RLS: An Irresistible Urge to Move your Legs

RLS can occur while you are awake or asleep. It causes an uncomfortable and uncontrollable urge to move your legs. It usually occurs in both legs and rarely in the arms. People describe the sensation as throbbing, crawling, pulling, and creeping. Moving gives temporary relief. Symptoms are usually worse when you are lying in bed and can keep your from sleeping or falling asleep. People may complain of daytime sleepiness, mood changes, and trouble concentrating from lack of sleep.[4]

RLS is common. It may occur in up to 10 percent of people. It is more common in women and it increases with age. The cause is not known. You may be at higher risk if you: [4]

  • Have a family history of RLS
  • Have kidney disease
  • Have iron deficiency
  • Take a medication for nausea, seizures, schizophrenia, depression, or allergy
  • Drink alcohol, smoke, or drink caffeine
  • Are pregnant
  • Have sleep apnea or are sleep deprived for any reason

RLS is usually diagnosed by the symptoms. Treatment may include correcting an underlying problem like kidney disease, iron deficiency, or sleep apnea. Lifestyle changes like exercise and avoiding nicotine, alcohol, and caffeine may help. Several medications are also used. There is no cure but symptoms can usually be controlled. It is important to know that over 80 percent of people with RLS also have PLMS. [4]

PLMS: Involuntary Movements of Your Legs During Sleep

PLMS happens during sleep. It is more common than RLS and may occur in up to 50 percent of people over age 50. PLMS can cause mild leg movements that do not wake you up, or they can cause severe movements that wake you and your sleep partner. Like sleep myoclonus, mild PLMS does not require treatment. If PLMS is severe enough to cause loss of sleep, daytime sleepiness, mood changes, and irritability it is called periodic limb movement disorder (PLMD). [5]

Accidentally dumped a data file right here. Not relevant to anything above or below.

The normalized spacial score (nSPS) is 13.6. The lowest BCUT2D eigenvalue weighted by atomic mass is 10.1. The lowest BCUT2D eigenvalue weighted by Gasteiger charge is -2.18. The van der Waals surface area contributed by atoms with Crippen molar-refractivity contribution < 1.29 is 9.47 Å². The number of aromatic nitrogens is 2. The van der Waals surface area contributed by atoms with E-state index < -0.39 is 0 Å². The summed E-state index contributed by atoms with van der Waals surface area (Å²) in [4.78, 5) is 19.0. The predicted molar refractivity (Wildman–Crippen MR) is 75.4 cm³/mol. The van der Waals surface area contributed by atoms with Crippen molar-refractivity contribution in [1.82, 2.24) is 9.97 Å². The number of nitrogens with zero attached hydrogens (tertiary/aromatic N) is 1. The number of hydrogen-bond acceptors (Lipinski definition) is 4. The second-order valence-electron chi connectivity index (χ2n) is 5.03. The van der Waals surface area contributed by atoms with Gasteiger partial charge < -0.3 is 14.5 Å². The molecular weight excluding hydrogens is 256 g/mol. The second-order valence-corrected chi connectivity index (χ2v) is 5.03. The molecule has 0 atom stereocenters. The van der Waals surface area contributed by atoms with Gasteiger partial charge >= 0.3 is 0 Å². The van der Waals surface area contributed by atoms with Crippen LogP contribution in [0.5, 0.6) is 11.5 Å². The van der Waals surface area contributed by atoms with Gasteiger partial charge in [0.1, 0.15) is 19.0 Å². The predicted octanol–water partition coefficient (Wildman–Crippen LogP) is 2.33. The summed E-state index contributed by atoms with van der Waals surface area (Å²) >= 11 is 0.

Symptoms of PLMS are uncontrolled movements of both legs. Like RLS, movement occurs soon after falling asleep. Movement tends to occur in the early stage of sleep. They start in your toes and move to the ankles, knees, and hips. These movements may occur every 5 to 90 seconds and last from 30 minutes to 2 hours during sleep. In rare cases, there may also be arm movements. [5]

The cause of PLMS is not known, but is probably the same as RLS. Risk factors for PLMS are similar to RLS and the treatments are also similar. One difference is that you can have PLMS without knowing it. Unless you have a sleep partner to tell you about it, you may only complain of daytime sleepiness, mood changes, or trouble concentrating. You may need a sleep study to get diagnosed. [5]